Debtors' prison may sound like a concept from another century. But the Marshall Project asserts that Mississippi is running a court-ordered restitution program that is essentially the same thing. The investigation found that judges sentence hundreds of people a year to one of four "restitution centers" around the state. There they must live while they work off court-ordered debts, including fees, fines, and restitution to victims. One big problem is that most of the workers have low-paying jobs, making their stays at the centers open-ended. And "centers" might be overstating things. One is described as a motel-turned-jail that is surrounded by razor wire. The residents sleep on prison-issued mattresses, eat the same food as inmates, and generally have the same restrictions.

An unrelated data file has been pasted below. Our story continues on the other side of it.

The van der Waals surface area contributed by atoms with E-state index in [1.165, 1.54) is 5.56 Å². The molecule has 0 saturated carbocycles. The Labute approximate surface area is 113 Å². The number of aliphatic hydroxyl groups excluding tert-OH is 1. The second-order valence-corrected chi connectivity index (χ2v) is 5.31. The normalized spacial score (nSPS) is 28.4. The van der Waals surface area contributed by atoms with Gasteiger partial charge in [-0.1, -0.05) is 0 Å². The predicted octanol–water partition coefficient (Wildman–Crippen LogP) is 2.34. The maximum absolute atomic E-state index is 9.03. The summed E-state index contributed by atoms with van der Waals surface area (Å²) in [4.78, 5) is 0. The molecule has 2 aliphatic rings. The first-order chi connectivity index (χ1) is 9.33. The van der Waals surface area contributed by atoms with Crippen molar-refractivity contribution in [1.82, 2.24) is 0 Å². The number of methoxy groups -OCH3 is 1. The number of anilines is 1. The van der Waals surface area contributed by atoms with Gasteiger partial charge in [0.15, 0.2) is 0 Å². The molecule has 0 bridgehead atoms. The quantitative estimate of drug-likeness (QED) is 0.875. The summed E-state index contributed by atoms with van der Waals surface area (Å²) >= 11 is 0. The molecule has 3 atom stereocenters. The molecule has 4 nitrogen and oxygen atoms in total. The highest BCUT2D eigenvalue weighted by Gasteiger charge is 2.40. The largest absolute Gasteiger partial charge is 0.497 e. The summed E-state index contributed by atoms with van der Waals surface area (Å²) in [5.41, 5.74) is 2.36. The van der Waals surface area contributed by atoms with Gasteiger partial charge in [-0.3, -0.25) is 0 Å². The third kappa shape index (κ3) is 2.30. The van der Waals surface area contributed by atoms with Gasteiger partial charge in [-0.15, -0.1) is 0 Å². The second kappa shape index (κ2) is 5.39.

"We don’t know of any other states that have a program quite like Mississippi's," says Sharon Brett of Harvard’s Criminal Justice Policy Program. The story by Anna Wolfe and Michelle Liu also includes this quote from Cliff Johnson of the MacArthur Justice Center at the University of Mississippi. "Debtors' prisons are an effective way of collecting money—as is kidnapping. But there are constitutional, public policy and moral barriers to such a regime." The program has its defenders, including a judge who says it's better than sending people to regular prison. One woman who went through it isn't so sure. Annita Husband ended up escaping from her center. When caught, she went to prison for 10 months, about half as long as she would have spent at the center had she stayed and paid off the debt under its system. (Read the full story.)